IRelief workers and earthquake survivors on Sunday hailed an agreement between India and Pakistan to open their disputed border in embattled Kashmir as a breakthrough that will speed assistance to quake victims.
More ominously, a militant fighter in Pakistan's portion of Kashmir also welcomed the opening, saying that it would make it easier for insurgents to reach targets in India. Rashid Khalikov, the U.N. humanitarian coordinator in the quake-shattered city of Muzaffarabad, called the Pakistan-India accord "a good step in this disastrous condition."
The United Nations, along with other relief groups, has been scrambling to get relief supplies to the estimated 3.3 million left homeless by the quake in the remaining weeks before winter sets in. Muzaffarabad grocer Shiraz Nawaz said the agreement would help members of families divided by the border come together to mourn.
Indian concerns that Pakistan-based militants would exploit the opening were underscored by comments from one fighter, 22-year-old Hassan Ali, who said the agreement "will benefit us."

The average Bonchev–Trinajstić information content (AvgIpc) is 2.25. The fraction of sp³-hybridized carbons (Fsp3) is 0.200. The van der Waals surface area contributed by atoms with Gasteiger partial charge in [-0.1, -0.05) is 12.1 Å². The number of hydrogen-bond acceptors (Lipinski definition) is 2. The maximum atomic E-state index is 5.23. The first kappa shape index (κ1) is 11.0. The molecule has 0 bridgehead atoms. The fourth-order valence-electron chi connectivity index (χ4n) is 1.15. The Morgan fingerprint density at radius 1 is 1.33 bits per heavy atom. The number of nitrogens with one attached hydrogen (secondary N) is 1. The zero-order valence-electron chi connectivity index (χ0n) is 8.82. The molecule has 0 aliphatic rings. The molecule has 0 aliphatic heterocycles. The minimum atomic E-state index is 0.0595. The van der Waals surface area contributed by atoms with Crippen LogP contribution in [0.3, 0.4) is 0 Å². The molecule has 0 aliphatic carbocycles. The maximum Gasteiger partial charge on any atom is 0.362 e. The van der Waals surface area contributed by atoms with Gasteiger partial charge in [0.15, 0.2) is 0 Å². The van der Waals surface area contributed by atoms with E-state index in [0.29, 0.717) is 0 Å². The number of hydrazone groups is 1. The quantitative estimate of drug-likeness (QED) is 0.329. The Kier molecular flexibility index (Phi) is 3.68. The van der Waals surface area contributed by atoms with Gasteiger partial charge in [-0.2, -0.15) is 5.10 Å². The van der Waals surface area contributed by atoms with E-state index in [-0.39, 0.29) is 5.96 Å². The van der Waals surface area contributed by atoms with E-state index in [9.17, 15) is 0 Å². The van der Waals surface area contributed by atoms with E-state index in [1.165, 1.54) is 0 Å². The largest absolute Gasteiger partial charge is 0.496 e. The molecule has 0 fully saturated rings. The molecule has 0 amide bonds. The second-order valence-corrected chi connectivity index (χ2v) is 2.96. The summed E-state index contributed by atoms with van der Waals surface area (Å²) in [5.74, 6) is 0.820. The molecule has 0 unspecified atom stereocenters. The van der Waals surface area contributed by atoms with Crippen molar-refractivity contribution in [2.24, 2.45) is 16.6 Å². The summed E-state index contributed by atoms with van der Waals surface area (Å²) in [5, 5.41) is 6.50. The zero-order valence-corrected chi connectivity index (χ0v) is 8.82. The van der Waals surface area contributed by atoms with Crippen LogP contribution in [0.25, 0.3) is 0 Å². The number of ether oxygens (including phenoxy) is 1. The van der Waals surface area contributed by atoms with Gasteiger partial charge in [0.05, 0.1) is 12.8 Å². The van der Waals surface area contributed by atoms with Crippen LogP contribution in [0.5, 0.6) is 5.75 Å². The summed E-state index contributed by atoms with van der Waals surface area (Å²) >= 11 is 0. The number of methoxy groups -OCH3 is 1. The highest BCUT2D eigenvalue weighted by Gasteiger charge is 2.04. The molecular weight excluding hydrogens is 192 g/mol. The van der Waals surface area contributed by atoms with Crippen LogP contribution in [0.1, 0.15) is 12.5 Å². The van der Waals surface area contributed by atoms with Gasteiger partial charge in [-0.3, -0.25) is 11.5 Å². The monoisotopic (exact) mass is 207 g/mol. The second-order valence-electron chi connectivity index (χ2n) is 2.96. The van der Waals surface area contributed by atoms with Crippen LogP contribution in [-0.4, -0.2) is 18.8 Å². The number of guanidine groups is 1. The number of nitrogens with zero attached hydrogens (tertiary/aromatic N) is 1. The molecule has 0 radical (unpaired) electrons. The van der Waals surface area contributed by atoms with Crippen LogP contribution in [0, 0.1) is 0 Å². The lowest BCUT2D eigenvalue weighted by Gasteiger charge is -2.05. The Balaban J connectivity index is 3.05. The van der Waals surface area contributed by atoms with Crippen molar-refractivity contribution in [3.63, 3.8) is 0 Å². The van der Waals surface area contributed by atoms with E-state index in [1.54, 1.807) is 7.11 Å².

Both Islamabad and New Delhi must be "very careful and vigilant that militants do not use this facility which has been extended for humanitarian purposes," said security analyst Talat Masood, a former Pakistani army general.
The border openings are to begin Nov. 7. Relief goods can be sent in either direction and handed to local authorities at the crossings. Only Kashmiri civilians with families divided by the border will be allowed to cross on foot. In her first tour of the disaster zone, UNICEF Executive Director Ann Veneman said casualties could mount if the survivors do not get more aid soon.
Also Sunday, Gen. John Abizaid, head of the U.S. military's Central Command, arrived for talks on aid with Pakistani President Gen. Pervez Musharraf and other officials. The U.S. recently stepped up its relief efforts, sending in 11 more Chinook helicopters to join the 17 U.S. choppers already flying missions into the quake zone.
Though donors have pledged hundreds of millions in aid to fund the international relief effort, only a fraction has been received. The U.N. has warned its emergency reserves are very low, and that helicopters could be grounded within a week without more funding.
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